SINGAPORE - The next time you're cleaning your fish pond, remember to turn off the ultraviolet (UV) sterilisation lamp in the pond.
Mr Andy Ng, 34, a car dealer, was partially blinded for half-a-day after leaving the UV sterilisation lamp inside his fish pond on while he was cleaning it for the first time.
The lamp, which was installed a year ago when he set it up, cost about $40 and measures about 20cm in length.
The lamp was installed to prevent the growth of algae, but had damaged the outer layer of Mr Ng's corneas and left him partially blind for 12 hours.
The incident happened in the morning, when Mr Ng was cleaning the fish pond at his office in a garage at Paya Lebar Road.
He said: "I didn't turn off the lamp because a UV lamp is such a common thing in a fish pond. I didn't think it would affect me." He took about 1½ hours to clean the pond, which measures 1.5m by 2m.
By about 5.30pm, his eyes were inflamed and started itching.
Mr Ng said: "I thought it was because someone had sprayed an insect repellent in the office earlier, so I didn't think much of it."
He tried to ease the discomfort by washing his face and putting in eye drops. But the pain did not go away.
He went to bed at around 9pm, but was awoken by a sharp pain in his eyes around midnight.
He tried to open his eyes, but could not keep them open for more than three seconds. He also tried to look around his bedroom, but realised that his vision was blurry.
"I think I had only about 20 per cent of vision, and all I could see were shapes and shadows of objects around me," he said.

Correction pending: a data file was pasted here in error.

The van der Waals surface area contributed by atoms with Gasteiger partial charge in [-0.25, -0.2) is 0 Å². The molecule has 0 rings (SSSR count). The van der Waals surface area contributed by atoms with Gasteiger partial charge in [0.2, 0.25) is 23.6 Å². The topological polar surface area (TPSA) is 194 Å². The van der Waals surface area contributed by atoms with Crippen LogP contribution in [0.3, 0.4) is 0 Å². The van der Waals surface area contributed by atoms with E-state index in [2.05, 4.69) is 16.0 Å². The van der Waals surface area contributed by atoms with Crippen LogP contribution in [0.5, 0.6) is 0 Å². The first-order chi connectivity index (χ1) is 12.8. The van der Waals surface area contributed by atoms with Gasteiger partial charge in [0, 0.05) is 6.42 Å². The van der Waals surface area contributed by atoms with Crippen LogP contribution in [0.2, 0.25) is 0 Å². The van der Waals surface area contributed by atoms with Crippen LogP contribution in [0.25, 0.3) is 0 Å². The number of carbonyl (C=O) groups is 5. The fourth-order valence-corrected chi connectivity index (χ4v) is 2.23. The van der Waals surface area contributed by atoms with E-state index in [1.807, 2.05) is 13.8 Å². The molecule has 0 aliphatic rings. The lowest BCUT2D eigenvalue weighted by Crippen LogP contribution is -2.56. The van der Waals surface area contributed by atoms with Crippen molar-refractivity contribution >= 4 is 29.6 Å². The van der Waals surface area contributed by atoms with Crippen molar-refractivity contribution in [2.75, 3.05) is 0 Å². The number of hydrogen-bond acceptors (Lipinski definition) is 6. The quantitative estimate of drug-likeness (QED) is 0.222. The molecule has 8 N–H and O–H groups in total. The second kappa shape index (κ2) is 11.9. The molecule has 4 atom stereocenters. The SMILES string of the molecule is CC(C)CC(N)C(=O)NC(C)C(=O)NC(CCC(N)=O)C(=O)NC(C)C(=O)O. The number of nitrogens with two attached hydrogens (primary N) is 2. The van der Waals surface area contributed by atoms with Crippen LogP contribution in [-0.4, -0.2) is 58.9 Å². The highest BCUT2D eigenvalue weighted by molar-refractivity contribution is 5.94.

Startled and anxious, Mr Ng immediately asked his wife to take him to the hospital.
He thought he was suffering from an allergic reaction.
To his surprise, the doctor at Changi General Hospital took one look at him and asked if he had washed a fish tank that day.
He said: "She told me that she had seen a few people with the same condition as me before. Apparently it's quite common."
Mr Ng has recovered his vision, but his eyes are still sensitive to sunlight. He can't leave the house in the day without wearing sunglasses.
The skin on his nose and cheeks, which had been peeling because of the exposure to the UV light, has started to heal.
Mr Ng said that from now on, he will remember to turn off the UV sterilisation lamp whenever he cleans the pond.
"Who knew that such a small lamp could be so harmful to the eyes and skin? When my friends heard about it, they were shocked," he added.
A senior consultant ophthalmologist at the Singapore National Eye Centre, who declined to be named, said: "Any strong light, like UV, laser or even sunlight, can cause damage to the eye.
"Particularly the fovea, which is the part of the retina used to control central vision.
"If the levels of exposure (to such light rays) are low and mild, you can expect a full recovery. But if the levels are too high and too intense, the eye might not fully recover to pre-trauma levels," said the specialist.
He said the best way to prevent such damage to the eye would be to avoid looking directly at intense light sources and to wear special glasses or goggles to protect the eyes.
This article was published on April 11 in The New Paper.
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